fine particles, or the wine divided into such tiny drops that the
species of bread or wine no longer remain."
In conformity with this doctrine, the liturgical tradition of the Latin
rite treats with utmost respect the tiny particles of hosts remaining
after Communion (it doesn't, however, attribute gestures of adoration to
The liturgical tradition also takes great pains to ensure the proper
purification of sacred vessels and altar linens as well as prescribing
the careful purification of any place where the Precious Blood might
have been accidentally spilled.
A Missouri reader characteristically asked to "be shown" how my
"For a valid consecration it is sufficient that the priest be aware of
the presence of the ciboria and have the intention of consecrating them
or has a general intention of consecrating all that has been placed upon
the altar for that purpose"
be true in the light of the fact that at: "Papal Masses I see hundreds
of priests standing many yards from the altar holding ciboria filled
with unconsecrated hosts. It is taken for granted those hosts are
consecrated by the Pope during the Mass, even though they are no where
near the Pope or the altar."
My statement responded to the precise question at hand, which referred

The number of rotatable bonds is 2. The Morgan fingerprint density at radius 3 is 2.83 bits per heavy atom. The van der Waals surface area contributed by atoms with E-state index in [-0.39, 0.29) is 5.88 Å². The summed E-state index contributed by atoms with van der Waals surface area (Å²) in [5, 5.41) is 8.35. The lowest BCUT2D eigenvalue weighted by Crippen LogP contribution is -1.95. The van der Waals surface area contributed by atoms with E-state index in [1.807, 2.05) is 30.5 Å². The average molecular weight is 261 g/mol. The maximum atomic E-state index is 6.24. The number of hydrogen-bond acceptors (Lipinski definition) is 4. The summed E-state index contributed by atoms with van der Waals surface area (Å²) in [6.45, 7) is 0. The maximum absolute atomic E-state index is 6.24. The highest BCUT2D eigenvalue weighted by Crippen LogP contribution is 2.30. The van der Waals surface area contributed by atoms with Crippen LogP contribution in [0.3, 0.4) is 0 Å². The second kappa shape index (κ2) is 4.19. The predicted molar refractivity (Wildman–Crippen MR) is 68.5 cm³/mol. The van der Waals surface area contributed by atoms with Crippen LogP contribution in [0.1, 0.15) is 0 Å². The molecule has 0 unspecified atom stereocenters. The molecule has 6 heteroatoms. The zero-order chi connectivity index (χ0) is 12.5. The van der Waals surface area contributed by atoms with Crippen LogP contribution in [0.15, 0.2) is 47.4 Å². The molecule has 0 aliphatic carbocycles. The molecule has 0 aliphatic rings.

to ciboria placed on the altar.
I did not address the general principle of the priest's intention and it
was not my purpose to set an absolute limit on the physical extension to
In the case of papal Masses, and similarly numerous celebrations, the
celebrant has the specific intention of consecrating the hosts in the
In general, the papal master of ceremonies organizes the deacons and
priests holding the ciboria so that they are as close to the altar as
possible and that nobody except concelebrants are between these
ministers and the altar.
Most priests have a habitual intention of consecrating all that is upon
the corporal, but they may explicitly extend this intention to all that
is upon the altar.
Although it is technically possible for a priest to extend his intention
in the manner of papal Masses, it is practically never necessary to do
so in a parish situation where the logistic difficulties proper to St.
Peter's Basilica do not occur.
The proper solution in a very large parish Mass is to consecrate
sufficient hosts in large ciboria upon the altar and transfer them to
empty ciboria at the moment of Communion.
Several other readers also asked about the period of thanksgiving after
Communion. One put it thus: If Christ disappears almost immediately "at